Through ALEC, Global Corporations Are Scheming to Rewrite YOUR Rights and Boost THEIR Revenue
Through the corporate-funded American Legislative Exchange Council, global corporations and state politicians vote behind closed doors to try to rewrite state laws that govern your rights. These so-called "model bills" reach into almost every area of American life and often directly benefit huge corporations. In ALEC's own words, corporations have "a VOICE and a VOTE" on specific changes to the law that are then proposed in your state. DO YOU? Numerous resources to help us expose ALEC are provided below. We have also created links to detailed discussions of key issues, which are available on the left.
After the town of Denton, Texas passed a ballot initiative banning fracking in November 2014, the oil and gas industry reacted with outrage and swiftly filed suit. Politicians in the state capitol responded with a fusillade of bills to preempt local authority over public health and safety and to subject local ballot initiatives to pre-approval by the state attorney general. There was even a bill to end local home rule altogether.
The tiny town of Denton was not alone. From New Jersey to Oregon, on topics as diverse as minimum wage, paid sick leave, community broadband, e-cigarettes, and GMOs, state politicians are stepping up their efforts to destroy a bedrock principle of U.S. governance--the right of municipal and county authorities to legally and appropriately enact and strengthen laws that reflect local needs and priorities.
As unions and working people battle "right-to-work" legislation in several states, the American Legislative Exchange Council (ALEC) and allies have opened another flank in their war on good jobs. Targeted this time are state prevailing wage laws, which require public construction projects to support local wage standards instead of undercutting them. Studies have repeatedly found that prevailing wage laws do not harm taxpayers but are effective in providing something increasingly rare in regional labor markets, upward pressure on wages.
BP announced Monday that it was cutting ties with the American Legislative Exchange Council, the controversial corporate bill mill. It is the third major fossil fuel company to sever ties with ALEC, after Occidental Petroleum in 2014. ExxonMobil remains on the ALEC private sector board.
As of March 2015, at least 102 corporations and 19 non-profits--for a total of 121 private sector members--have publicly announced that they cut ties with ALEC. You can see a full list of companies that have cut ties here.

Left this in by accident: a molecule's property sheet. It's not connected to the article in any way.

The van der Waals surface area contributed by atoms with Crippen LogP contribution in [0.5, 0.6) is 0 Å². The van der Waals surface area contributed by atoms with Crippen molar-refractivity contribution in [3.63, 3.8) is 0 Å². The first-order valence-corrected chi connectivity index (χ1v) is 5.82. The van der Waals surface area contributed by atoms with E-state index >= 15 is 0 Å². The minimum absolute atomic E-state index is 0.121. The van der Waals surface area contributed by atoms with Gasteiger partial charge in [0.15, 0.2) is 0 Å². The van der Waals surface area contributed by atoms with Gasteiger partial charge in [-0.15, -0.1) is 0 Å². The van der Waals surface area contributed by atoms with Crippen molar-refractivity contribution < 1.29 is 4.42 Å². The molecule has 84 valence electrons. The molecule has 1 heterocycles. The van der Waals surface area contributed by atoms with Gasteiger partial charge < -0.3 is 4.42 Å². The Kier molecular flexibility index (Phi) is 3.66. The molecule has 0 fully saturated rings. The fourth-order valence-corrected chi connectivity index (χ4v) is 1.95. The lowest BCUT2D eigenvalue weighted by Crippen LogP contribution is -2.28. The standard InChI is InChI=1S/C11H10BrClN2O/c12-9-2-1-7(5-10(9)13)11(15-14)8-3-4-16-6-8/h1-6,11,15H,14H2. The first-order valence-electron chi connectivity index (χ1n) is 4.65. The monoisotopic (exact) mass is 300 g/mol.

Wisconsin Republicans have called a special session to take up a "right to work" measure attacking private sector unions--and the text of the bill, the Center for Media and Democracy has discovered, is taken word-for-word from American Legislative Exchange Council (ALEC) model legislation.
See the side-by-side of the Wisconsin legislation and the ALEC bill here.
The American Legislative Exchange Council (ALEC) made headlines after Wisconsin Republicans introduced a virtually word-for-word copy of the ALEC “model” Right to Work Act, following on the heels of Michigan and other states that have taken up the ALEC-inspired anti-union measures in recent years.
But ALEC and its allies have also been pushing a new and unprecedented approach to defunding unions on a city-by-city basis through an ALEC offshoot, the American City County Exchange (ACCE).
As the Center for Media and Democracy (CMD) has reported previously, the American City County Exchange (ACCE) was formed in 2014 as a local government version of the state legislature-focused American Legislative Exchange Council (ALEC). The new group's structure mimics its parent organization, with corporate lobbyists paying between $10,000 and $25,000 to sit side-by-side with city and county elected officials and vote on legislation that all too frequently benefits ALEC's corporate members.
Brandie Davis, lobbyist and Director of Corporate Affairs at Philip Morris International, urged lawmakers to adopt a measure in opposition to "plain packaging" laws that ban trademark labels on cigarette packages, branding them as illegal advertising and replacing them with images like the diseased lung featured on Oliver's show that alert smokers to the danger of smoking cigarettes. ALEC's International Relations Task Force took up the issue at the 2010 annual meeting (p. 14), and with corporate lobbyists like Davis voting as equals with state lawmakers to make it part of ALEC’s legislative agenda, "The resolution passed unanimously and was subsequently approved by ALEC's Board of Directors."
"On this 50th anniversary of Martin Luther King's March On Washington, let's remember what we have in common."
Greenpeace presents a powerful new look at ALEC policies and how they harm the public interest.
Bill Moyers Follows Up on ALEC Exposé
United States of ALEC: A Follow-Up
PBS's respected "Moyers & Company" show follows up on a breakthrough 2012 report about ALEC.
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